Are You Addicted or Is It Anxiety?
Anxiety and addiction do not discriminate. Anyone can be affected by either. And, yes, you can have both. The symptoms of both anxiety and addiction can be similar, so how do you know which you’re struggling from?
Anxiety is a term used to describe the feeling of worry or dread. This can be due to something nerve-racking like a first date, a big move, or a presentation. Anxiety can also stem from much deeper mental health issues like childhood trauma, depression, and even substance abuse. Anxiety can significantly impact your life in many ways. It can often prevent you from doing things because of worry or fear. It can hold you back so you feel powerless and it can lead to more severe problems with control in the future.
When an anxiety attack occurs some people can move forward, for others, it will disturb their work and other priorities. Anxiety is not just something you experience internally, it can lead to physical symptoms that harm relationships, success, and happiness. Anxiety can lead to insomnia, lack of focus, rapid heart rate, sweating, and nervousness, just to name a few.
Many people feel they can diagnose themselves with anxiety. And you may be right, but without a proper medical diagnosis from a professional, other problems cannot be ruled out. For instance, anxiety can also lead to addiction and vice versa. Long-term intoxication or withdrawal can increase the risk of anxiety. It is incredibly common for anxiety disorders and addiction to co-occur.
Many people who suffer from anxiety and do not get proper treatment may self-medicate with drugs or alcohol to ease their symptoms. Without medical intervention and therapy, this is only a temporary fix, and it is dangerous as substance abuse can cause even more anxiety.
Addiction and Anxiety
Using substances to ease anxiety leads to addiction because of the temporary decrease in symptoms, but it becomes a pattern. The more an individual uses drugs or alcohol, the worse anxiety symptoms get, which means the user will increase the amount of substance they use.
As someone builds up a tolerance, they create a dependency on that substance to simply function at all. It is very rare for someone to have an addiction and not experience some level of anxiety either while using substances or during withdrawal. Some signs that you may be experiencing both addiction and anxiety are:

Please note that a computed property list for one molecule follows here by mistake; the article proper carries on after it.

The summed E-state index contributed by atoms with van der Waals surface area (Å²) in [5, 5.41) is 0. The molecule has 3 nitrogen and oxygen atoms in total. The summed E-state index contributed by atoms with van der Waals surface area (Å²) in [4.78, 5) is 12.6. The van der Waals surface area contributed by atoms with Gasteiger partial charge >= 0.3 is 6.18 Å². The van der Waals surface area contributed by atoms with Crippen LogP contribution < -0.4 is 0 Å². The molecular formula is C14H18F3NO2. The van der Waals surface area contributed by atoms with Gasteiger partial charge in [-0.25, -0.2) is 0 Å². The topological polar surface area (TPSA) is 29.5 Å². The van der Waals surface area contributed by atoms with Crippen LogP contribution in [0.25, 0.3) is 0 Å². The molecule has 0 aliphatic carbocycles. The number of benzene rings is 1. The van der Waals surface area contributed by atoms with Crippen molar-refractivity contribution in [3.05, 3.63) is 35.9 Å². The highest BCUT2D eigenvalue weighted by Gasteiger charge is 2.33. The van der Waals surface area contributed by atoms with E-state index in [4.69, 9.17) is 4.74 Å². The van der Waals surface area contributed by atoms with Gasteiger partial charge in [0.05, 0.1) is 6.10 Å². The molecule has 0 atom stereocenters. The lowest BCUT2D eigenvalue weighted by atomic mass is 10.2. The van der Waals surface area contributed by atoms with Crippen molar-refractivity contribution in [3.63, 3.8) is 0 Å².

Self-medication: Using drugs or alcohol to ease the symptoms of anxiety. For example, drinking alcohol to ease anxiety about an upcoming date.
Physical effects: Using too much of a substance can show physical signs of addiction. Feeling agitated when you haven't used, and experiencing insomnia or nightmares can be signs of both addiction and withdrawal.
Family history: Although not everyone with a family history of addiction or anxiety will experience them, it does increase the likelihood.
Those who do suffer from both anxiety and addiction have co-occurring disorders, meaning they will need a dual diagnosis from a medical professional to begin treatment. Although it is challenging to understand whether anxiety or addiction started first, they are both treatable.
What to Do Next
If you suspect you have co-occurring disorders you should speak to a doctor immediately. The sooner you seek help, the better your chances of recovering are. The longer one is in active addiction, the worse it can get both mentally and physically.
With a dual diagnosis, you will be the ideal candidate for a rehab program that offers simultaneous treatment for both disorders. When just treating addiction, for example, the anxiety is not dealt with and can lead to relapse. With anxiety, the symptoms of withdrawal and addiction can be worse.
Treating the anxiety while treating the addiction offers the best chance at recovery and long-term sobriety. Working with mental health professionals will provide you with a specific treatment plan based on your history and needs. In most instances, you will go through medically assisted detox first. To safely rid your body of substances, trained medical staff will support you through the symptoms of withdrawal so you are as comfortable as possible.
With anxiety, withdrawal can be harder to deal with, so having the assistance of professionals and medication is essential to a better outcome. From there, treatment centers will provide you with the therapy you need to work through your anxiety and addiction. You will work one-on-one and in peer support groups to develop coping skills, address traumas, and achieve realistic goals.
Although anxiety and addiction are not the same, they can mimic each other’s symptoms and even create a dangerous cycle of substance abuse. Understanding anxiety and how it manifests for you is important. Learning your triggers and symptoms can help you seek help so that self-medication with drugs or alcohol doesn’t become a problem. When you’re suffering from anxiety, finding any way to ease the fears can be tempting, but highly risky. Sometimes addiction can also lead to anxiety. In those cases, it is so crucial to seek help from medical professionals. Getting sober and treating the underlying condition of anxiety while working through addiction recovery provides you with the tools you need to succeed. In a rehab program, the staff will provide you with all the care and support you need to recover. Reach out to us, at California Care Detox & Treatment and we can help you start treatment now. Call us at today (949) 281-0632.